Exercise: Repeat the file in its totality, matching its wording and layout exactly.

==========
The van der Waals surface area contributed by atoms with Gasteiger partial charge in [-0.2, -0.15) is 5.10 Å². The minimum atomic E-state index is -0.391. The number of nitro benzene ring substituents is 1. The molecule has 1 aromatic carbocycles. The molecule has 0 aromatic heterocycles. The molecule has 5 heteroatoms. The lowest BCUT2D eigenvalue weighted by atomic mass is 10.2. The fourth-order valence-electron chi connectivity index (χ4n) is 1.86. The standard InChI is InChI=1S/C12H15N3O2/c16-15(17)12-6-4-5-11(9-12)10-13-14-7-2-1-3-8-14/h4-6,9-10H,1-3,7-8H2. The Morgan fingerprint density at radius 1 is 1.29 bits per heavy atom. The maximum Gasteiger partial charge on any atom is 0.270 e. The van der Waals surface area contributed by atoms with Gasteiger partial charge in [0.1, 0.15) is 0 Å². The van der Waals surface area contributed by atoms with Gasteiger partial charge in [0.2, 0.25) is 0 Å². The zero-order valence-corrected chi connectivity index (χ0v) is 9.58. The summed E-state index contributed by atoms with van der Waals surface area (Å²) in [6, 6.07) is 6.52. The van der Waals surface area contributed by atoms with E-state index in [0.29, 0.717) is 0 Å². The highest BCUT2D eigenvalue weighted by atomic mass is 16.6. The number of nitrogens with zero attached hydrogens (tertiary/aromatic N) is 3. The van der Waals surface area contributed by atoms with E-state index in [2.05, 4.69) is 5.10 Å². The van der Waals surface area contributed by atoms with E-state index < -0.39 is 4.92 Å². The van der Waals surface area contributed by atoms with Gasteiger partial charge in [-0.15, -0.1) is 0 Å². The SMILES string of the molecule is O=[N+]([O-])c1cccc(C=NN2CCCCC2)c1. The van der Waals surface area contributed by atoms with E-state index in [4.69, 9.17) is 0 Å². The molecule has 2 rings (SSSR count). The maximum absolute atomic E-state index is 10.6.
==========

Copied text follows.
The van der Waals surface area contributed by atoms with Gasteiger partial charge in [-0.2, -0.15) is 5.10 Å². The minimum atomic E-state index is -0.391. The number of nitro benzene ring substituents is 1. The molecule has 1 aromatic carbocycles. The molecule has 0 aromatic heterocycles. The molecule has 5 heteroatoms. The lowest BCUT2D eigenvalue weighted by atomic mass is 10.2. The fourth-order valence-electron chi connectivity index (χ4n) is 1.86. The standard InChI is InChI=1S/C12H15N3O2/c16-15(17)12-6-4-5-11(9-12)10-13-14-7-2-1-3-8-14/h4-6,9-10H,1-3,7-8H2. The Morgan fingerprint density at radius 1 is 1.29 bits per heavy atom. The maximum Gasteiger partial charge on any atom is 0.270 e. The van der Waals surface area contributed by atoms with Gasteiger partial charge in [0.1, 0.15) is 0 Å². The van der Waals surface area contributed by atoms with Gasteiger partial charge in [0.2, 0.25) is 0 Å². The zero-order valence-corrected chi connectivity index (χ0v) is 9.58. The summed E-state index contributed by atoms with van der Waals surface area (Å²) in [6, 6.07) is 6.52. The van der Waals surface area contributed by atoms with E-state index in [0.29, 0.717) is 0 Å². The highest BCUT2D eigenvalue weighted by atomic mass is 16.6. The number of nitrogens with zero attached hydrogens (tertiary/aromatic N) is 3. The van der Waals surface area contributed by atoms with E-state index in [2.05, 4.69) is 5.10 Å². The van der Waals surface area contributed by atoms with E-state index < -0.39 is 4.92 Å². The van der Waals surface area contributed by atoms with Gasteiger partial charge in [-0.15, -0.1) is 0 Å². The SMILES string of the molecule is O=[N+]([O-])c1cccc(C=NN2CCCCC2)c1. The van der Waals surface area contributed by atoms with E-state index in [4.69, 9.17) is 0 Å². The molecule has 2 rings (SSSR count). The maximum absolute atomic E-state index is 10.6.